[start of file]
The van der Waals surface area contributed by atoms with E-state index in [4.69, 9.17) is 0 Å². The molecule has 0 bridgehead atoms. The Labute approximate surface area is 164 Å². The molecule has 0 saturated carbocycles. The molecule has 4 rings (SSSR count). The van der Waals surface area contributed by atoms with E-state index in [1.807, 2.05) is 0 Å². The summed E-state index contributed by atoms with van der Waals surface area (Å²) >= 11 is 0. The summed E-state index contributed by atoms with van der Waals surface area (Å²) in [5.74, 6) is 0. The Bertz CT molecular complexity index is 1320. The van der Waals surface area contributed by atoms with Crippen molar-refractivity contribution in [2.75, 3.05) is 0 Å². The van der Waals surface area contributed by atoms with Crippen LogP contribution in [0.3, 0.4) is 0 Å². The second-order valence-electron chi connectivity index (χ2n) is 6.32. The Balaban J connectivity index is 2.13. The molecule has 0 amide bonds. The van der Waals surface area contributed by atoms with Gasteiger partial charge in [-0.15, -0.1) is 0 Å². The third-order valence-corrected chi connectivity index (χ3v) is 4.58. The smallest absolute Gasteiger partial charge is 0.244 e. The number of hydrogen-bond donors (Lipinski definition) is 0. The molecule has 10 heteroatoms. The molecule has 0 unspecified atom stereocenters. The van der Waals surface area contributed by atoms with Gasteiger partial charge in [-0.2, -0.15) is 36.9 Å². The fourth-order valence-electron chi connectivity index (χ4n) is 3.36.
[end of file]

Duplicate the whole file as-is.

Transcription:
The van der Waals surface area contributed by atoms with E-state index in [4.69, 9.17) is 0 Å². The molecule has 0 bridgehead atoms. The Labute approximate surface area is 164 Å². The molecule has 0 saturated carbocycles. The molecule has 4 rings (SSSR count). The van der Waals surface area contributed by atoms with E-state index in [1.807, 2.05) is 0 Å². The summed E-state index contributed by atoms with van der Waals surface area (Å²) >= 11 is 0. The summed E-state index contributed by atoms with van der Waals surface area (Å²) in [5.74, 6) is 0. The Bertz CT molecular complexity index is 1320. The van der Waals surface area contributed by atoms with Crippen molar-refractivity contribution in [2.75, 3.05) is 0 Å². The van der Waals surface area contributed by atoms with Crippen LogP contribution in [0.3, 0.4) is 0 Å². The second-order valence-electron chi connectivity index (χ2n) is 6.32. The Balaban J connectivity index is 2.13. The molecule has 0 amide bonds. The van der Waals surface area contributed by atoms with Gasteiger partial charge in [-0.15, -0.1) is 0 Å². The third-order valence-corrected chi connectivity index (χ3v) is 4.58. The smallest absolute Gasteiger partial charge is 0.244 e. The number of hydrogen-bond donors (Lipinski definition) is 0. The molecule has 10 heteroatoms. The molecule has 0 unspecified atom stereocenters. The van der Waals surface area contributed by atoms with Gasteiger partial charge in [-0.2, -0.15) is 36.9 Å². The fourth-order valence-electron chi connectivity index (χ4n) is 3.36.